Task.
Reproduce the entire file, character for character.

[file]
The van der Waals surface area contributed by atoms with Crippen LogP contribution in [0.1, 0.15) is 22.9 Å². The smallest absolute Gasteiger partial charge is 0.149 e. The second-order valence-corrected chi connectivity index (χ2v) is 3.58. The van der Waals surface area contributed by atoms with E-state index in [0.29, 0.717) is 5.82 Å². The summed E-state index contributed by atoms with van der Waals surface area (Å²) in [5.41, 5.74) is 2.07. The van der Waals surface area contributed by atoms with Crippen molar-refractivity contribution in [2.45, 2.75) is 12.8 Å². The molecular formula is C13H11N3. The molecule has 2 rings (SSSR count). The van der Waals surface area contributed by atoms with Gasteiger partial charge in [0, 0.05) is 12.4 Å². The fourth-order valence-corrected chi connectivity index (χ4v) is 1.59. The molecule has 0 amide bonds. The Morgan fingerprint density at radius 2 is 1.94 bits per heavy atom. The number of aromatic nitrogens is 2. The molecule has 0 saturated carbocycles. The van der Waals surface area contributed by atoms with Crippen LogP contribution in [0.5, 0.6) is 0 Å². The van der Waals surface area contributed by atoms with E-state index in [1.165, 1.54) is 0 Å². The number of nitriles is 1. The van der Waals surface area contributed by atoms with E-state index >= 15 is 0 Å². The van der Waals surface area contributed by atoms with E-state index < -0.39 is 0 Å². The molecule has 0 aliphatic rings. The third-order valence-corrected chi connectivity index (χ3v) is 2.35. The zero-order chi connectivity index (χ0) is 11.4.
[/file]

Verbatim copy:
The van der Waals surface area contributed by atoms with Crippen LogP contribution in [0.1, 0.15) is 22.9 Å². The smallest absolute Gasteiger partial charge is 0.149 e. The second-order valence-corrected chi connectivity index (χ2v) is 3.58. The van der Waals surface area contributed by atoms with E-state index in [0.29, 0.717) is 5.82 Å². The summed E-state index contributed by atoms with van der Waals surface area (Å²) in [5.41, 5.74) is 2.07. The van der Waals surface area contributed by atoms with Crippen molar-refractivity contribution in [2.45, 2.75) is 12.8 Å². The molecular formula is C13H11N3. The molecule has 2 rings (SSSR count). The van der Waals surface area contributed by atoms with Gasteiger partial charge in [0, 0.05) is 12.4 Å². The fourth-order valence-corrected chi connectivity index (χ4v) is 1.59. The molecule has 0 amide bonds. The Morgan fingerprint density at radius 2 is 1.94 bits per heavy atom. The number of aromatic nitrogens is 2. The molecule has 0 saturated carbocycles. The van der Waals surface area contributed by atoms with Crippen LogP contribution in [0.5, 0.6) is 0 Å². The van der Waals surface area contributed by atoms with E-state index in [1.165, 1.54) is 0 Å². The number of nitriles is 1. The van der Waals surface area contributed by atoms with E-state index >= 15 is 0 Å². The van der Waals surface area contributed by atoms with E-state index < -0.39 is 0 Å². The molecule has 0 aliphatic rings. The third-order valence-corrected chi connectivity index (χ3v) is 2.35. The zero-order chi connectivity index (χ0) is 11.4.